7.09.2022 Labour law

[Poland] New Homeland Defence Act – employee and employer entitlements

On 23 April 2022, the new Homeland Defence Act came into force. It regulates the entitlements of employees who are not professional soldiers and are called up for service. The new regulations also define the scope of financial compensation for employers.

The Homeland Defence Act of 11 March 2022 replaced the existing legislation and introduced certain amendments to the Labour Code. The amendments clarify the wording of the articles concerning, among other things, the issue of calling for military trainings or for rotational territorial military service (OT) of persons remaining in employment. All solutions introduced by the new regulations are aimed at increasing the interest of citizens in performing military service. 

Unpaid leave for employee on military training

An employee called up for military training or called up for military service gains additional entitlements on this account. Firstly, an employee in an employment relationship and undergoing specialised military training of up to 11 months combined with the performance of duties in an official position is entitled to unpaid leave for the time of the training.

Unpaid leave shall also be granted to an employee called to perform territorial military service on a rotational basis, obviously as long as the service lasts. However, this leave is not due if an employee performs service on a one-off basis or on a day off.

Unpaid leave, as its name suggests, is a leave during which the employee does not retain the right to remuneration. All other rights arising from the employment relationship, apart from remuneration, are retained.

To receive unpaid leave, the employee needs to submit a request to his or her employer, but this does not apply to an immediate call-up. In such a case, information from the head of the military recruitment centre will suffice.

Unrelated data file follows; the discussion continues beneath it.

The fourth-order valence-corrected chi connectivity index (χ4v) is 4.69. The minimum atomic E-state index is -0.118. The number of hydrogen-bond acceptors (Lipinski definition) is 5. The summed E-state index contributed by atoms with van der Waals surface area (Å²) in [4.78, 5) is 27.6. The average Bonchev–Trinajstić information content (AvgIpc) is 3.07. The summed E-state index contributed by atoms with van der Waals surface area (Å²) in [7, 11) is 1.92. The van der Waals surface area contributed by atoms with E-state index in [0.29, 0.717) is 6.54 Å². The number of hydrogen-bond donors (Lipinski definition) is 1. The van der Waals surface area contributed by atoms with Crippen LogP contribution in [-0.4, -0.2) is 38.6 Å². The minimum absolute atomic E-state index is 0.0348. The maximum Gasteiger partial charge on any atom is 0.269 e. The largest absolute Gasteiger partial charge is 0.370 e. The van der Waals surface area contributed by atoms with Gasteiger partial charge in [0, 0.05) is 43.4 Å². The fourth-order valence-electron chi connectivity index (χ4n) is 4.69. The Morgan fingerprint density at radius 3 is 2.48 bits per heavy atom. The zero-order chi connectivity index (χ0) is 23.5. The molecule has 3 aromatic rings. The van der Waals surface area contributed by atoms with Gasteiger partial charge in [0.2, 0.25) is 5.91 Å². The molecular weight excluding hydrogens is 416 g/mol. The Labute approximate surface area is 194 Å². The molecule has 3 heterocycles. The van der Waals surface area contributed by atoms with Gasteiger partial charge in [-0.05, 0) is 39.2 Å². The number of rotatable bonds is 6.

Protection against dismissal

An employee called up for service is protected against dismissal. Such an employee can only be terminated at his or her will, i.e. there shall be a desire for such termination on the employee’s part. The period of protection against dismissal runs from the date on which the employer is informed of the training start date, during the training, until the date on which the training ends, and for a period of 12 months following the end of the training.

If, on the other hand, the period of termination of the employment contract, irrespective of which party terminated the contract, expires after the date on which the employee is called up for service or military training, the termination shall be deemed ineffective unless the employee requests the termination of the contract.

The exception when an employer may terminate the employment contract with an employee called up for service or military training is in the following circumstances:

  • employment based on a probationary period contract,
  • employment based on a fixed-term contract of less than 12 months,
  • bankruptcy of the company,
  • the company goes into liquidation,
  • termination of the contract is due to the fault of an employee.

In all these cases, the general rules on termination of employment apply.

Compensation for an employee called up for territorial military service